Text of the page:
Topical: >10%: Dermatologic: Xeroderma (18% to 23%; gel, lotion, solution), oily skin (gel, lotion: 10% to 18%; solution: 1%), erythema (7% to 16%; gel, lotion, solution), burning sensation of skin (10% to 11%; gel, lotion, solution), exfoliation of skin (7% to 11%; lotion, solution), pruritus (7% to 11%; gel, lotion, solution)
>10%: Genitourinary: Vaginal moniliasis (≤13%)
1% to 10%:
Dermatologic: Pruritus (≤1% nonapplication site; <1% application site)
Genitourinary: Vulvovaginal disease (3% to 9%), vulvovaginitis (≤7%), vaginal pain (2%), trichomonal vaginitis (≤1%)
Infection: Fungal infection (≤1%)
<1% (Limited to important or life-threatening; all routes): Abdominal pain, bacterial infection, colitis, constipation, contact dermatitis, diarrhea (hemorrhagic or severe), dysgeusia, dyspepsia, dysuria, edema, endometriosis, epistaxis, eye pain, flank pain, folliculitis, folliculitis (gram-negative infection), gastrointestinal disease, hypersensitivity reaction, hyperthyroidism, maculopapular rash, menstrual disease, pseudomembranous colitis, pyelonephritis, severe colitis, upper respiratory infection, urinary tract infection, uterine hemorrhage, vulvovaginal pruritus
Concerns related to adverse effects:
• Colitis: Prolonged use may result in fungal or bacterial superinfection, including C. difficile-associated diarrhea (CDAD); CDAD has been observed >2 months postantibiotic treatment. Use with caution in patients with a history of gastrointestinal disease. Discontinue drug if significant diarrhea, abdominal cramps, or passage of blood and mucus occurs.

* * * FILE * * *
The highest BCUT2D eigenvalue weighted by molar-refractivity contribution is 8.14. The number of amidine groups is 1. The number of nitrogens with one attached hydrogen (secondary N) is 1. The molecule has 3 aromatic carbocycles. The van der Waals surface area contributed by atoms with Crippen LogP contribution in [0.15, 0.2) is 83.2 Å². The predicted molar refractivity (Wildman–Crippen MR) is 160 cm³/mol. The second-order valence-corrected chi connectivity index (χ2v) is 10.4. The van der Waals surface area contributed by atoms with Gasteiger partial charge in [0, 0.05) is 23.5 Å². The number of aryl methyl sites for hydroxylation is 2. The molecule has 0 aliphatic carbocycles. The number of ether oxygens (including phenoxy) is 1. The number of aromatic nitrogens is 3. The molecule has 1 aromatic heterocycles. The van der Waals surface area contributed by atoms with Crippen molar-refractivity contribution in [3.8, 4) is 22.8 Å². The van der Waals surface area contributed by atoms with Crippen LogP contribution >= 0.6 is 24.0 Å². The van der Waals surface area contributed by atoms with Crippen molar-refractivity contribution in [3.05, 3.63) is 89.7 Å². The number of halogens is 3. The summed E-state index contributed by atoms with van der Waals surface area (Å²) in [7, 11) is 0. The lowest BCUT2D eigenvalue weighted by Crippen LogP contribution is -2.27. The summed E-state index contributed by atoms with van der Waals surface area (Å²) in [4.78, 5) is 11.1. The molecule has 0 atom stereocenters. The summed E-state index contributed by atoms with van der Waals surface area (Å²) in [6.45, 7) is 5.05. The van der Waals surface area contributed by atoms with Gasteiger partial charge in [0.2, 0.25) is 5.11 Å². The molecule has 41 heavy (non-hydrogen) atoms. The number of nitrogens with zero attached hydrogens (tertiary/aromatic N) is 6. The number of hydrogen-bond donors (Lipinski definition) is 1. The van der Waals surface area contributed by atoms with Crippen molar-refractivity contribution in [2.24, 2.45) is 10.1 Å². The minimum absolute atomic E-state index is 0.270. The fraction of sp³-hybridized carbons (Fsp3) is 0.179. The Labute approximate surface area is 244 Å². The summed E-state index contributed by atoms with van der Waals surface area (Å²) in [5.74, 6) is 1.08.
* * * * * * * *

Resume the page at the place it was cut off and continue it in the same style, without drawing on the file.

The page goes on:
• Skin irritation: Clindamycin foam may cause irritation especially when used with abrasive, desquamating or peeling agents; avoid contact with eyes, mouth, lips, mucous membranes, or broken skin.
• Atopic patients: Use with caution in atopic patients.
Dosage form specific issues:
• Benzyl alcohol and derivatives: Some dosage forms may contain benzyl alcohol; large amounts of benzyl alcohol (≥99 mg/kg/day) have been associated with a potentially fatal toxicity (“gasping syndrome”) in neonates; the “gasping syndrome” consists of metabolic acidosis, respiratory distress, gasping respirations, CNS dysfunction (including convulsions, intracranial hemorrhage), hypotension and cardiovascular collapse (AAP ["Inactive" 1997]; CDC, 1982); some data suggests that benzoate displaces bilirubin from protein binding sites (Ahlfors, 2001); avoid or use dosage forms containing benzyl alcohol with caution in neonates. See manufacturer’s labeling.
• Topical products: Topical solution (including pledgets) contains an alcohol base and may cause eye irritation or burning. Rinse with cool tap water if product comes in contact with mucous membranes, abraded skin, or eyes. Use caution when applying near mouth (unpleasant taste).
• Vaginal products: May weaken condoms, or contraceptive diaphragms; barrier contraceptives are not recommended concurrently or for 3-5 days (depending on the product) following treatment.